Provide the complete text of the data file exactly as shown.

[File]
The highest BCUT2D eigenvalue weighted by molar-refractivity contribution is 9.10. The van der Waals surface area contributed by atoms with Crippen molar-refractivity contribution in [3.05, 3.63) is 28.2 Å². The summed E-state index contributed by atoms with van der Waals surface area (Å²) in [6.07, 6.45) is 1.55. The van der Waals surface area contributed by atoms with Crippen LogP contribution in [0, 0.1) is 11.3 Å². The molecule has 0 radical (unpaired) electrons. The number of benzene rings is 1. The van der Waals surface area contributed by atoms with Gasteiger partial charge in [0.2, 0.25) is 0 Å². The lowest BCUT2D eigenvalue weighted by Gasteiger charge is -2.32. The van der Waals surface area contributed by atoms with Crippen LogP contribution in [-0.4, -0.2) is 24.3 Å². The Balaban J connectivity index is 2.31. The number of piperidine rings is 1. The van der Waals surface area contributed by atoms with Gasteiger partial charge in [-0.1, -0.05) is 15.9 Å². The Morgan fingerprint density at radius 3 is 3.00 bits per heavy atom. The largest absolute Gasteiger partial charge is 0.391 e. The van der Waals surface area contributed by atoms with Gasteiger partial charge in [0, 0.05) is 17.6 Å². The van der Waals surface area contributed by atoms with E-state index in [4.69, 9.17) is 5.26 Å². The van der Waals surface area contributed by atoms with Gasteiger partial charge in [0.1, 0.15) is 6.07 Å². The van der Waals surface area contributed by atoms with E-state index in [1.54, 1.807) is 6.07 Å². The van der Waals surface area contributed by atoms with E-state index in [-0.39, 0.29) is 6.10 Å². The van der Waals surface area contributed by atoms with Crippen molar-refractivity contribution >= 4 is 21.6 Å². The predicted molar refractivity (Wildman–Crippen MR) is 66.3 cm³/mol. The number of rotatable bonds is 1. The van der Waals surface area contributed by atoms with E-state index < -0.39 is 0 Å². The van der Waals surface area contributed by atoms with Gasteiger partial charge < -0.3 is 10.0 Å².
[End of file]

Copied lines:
The highest BCUT2D eigenvalue weighted by molar-refractivity contribution is 9.10. The van der Waals surface area contributed by atoms with Crippen molar-refractivity contribution in [3.05, 3.63) is 28.2 Å². The summed E-state index contributed by atoms with van der Waals surface area (Å²) in [6.07, 6.45) is 1.55. The van der Waals surface area contributed by atoms with Crippen LogP contribution in [0, 0.1) is 11.3 Å². The molecule has 0 radical (unpaired) electrons. The number of benzene rings is 1. The van der Waals surface area contributed by atoms with Gasteiger partial charge in [0.2, 0.25) is 0 Å². The lowest BCUT2D eigenvalue weighted by Gasteiger charge is -2.32. The van der Waals surface area contributed by atoms with Crippen LogP contribution in [-0.4, -0.2) is 24.3 Å². The Balaban J connectivity index is 2.31. The number of piperidine rings is 1. The van der Waals surface area contributed by atoms with Gasteiger partial charge in [-0.1, -0.05) is 15.9 Å². The Morgan fingerprint density at radius 3 is 3.00 bits per heavy atom. The largest absolute Gasteiger partial charge is 0.391 e. The van der Waals surface area contributed by atoms with Gasteiger partial charge in [0, 0.05) is 17.6 Å². The van der Waals surface area contributed by atoms with E-state index in [4.69, 9.17) is 5.26 Å². The van der Waals surface area contributed by atoms with Gasteiger partial charge in [0.1, 0.15) is 6.07 Å². The van der Waals surface area contributed by atoms with E-state index in [1.54, 1.807) is 6.07 Å². The van der Waals surface area contributed by atoms with E-state index in [-0.39, 0.29) is 6.10 Å². The van der Waals surface area contributed by atoms with Crippen molar-refractivity contribution >= 4 is 21.6 Å². The predicted molar refractivity (Wildman–Crippen MR) is 66.3 cm³/mol. The number of rotatable bonds is 1. The van der Waals surface area contributed by atoms with E-state index < -0.39 is 0 Å². The van der Waals surface area contributed by atoms with Gasteiger partial charge < -0.3 is 10.0 Å².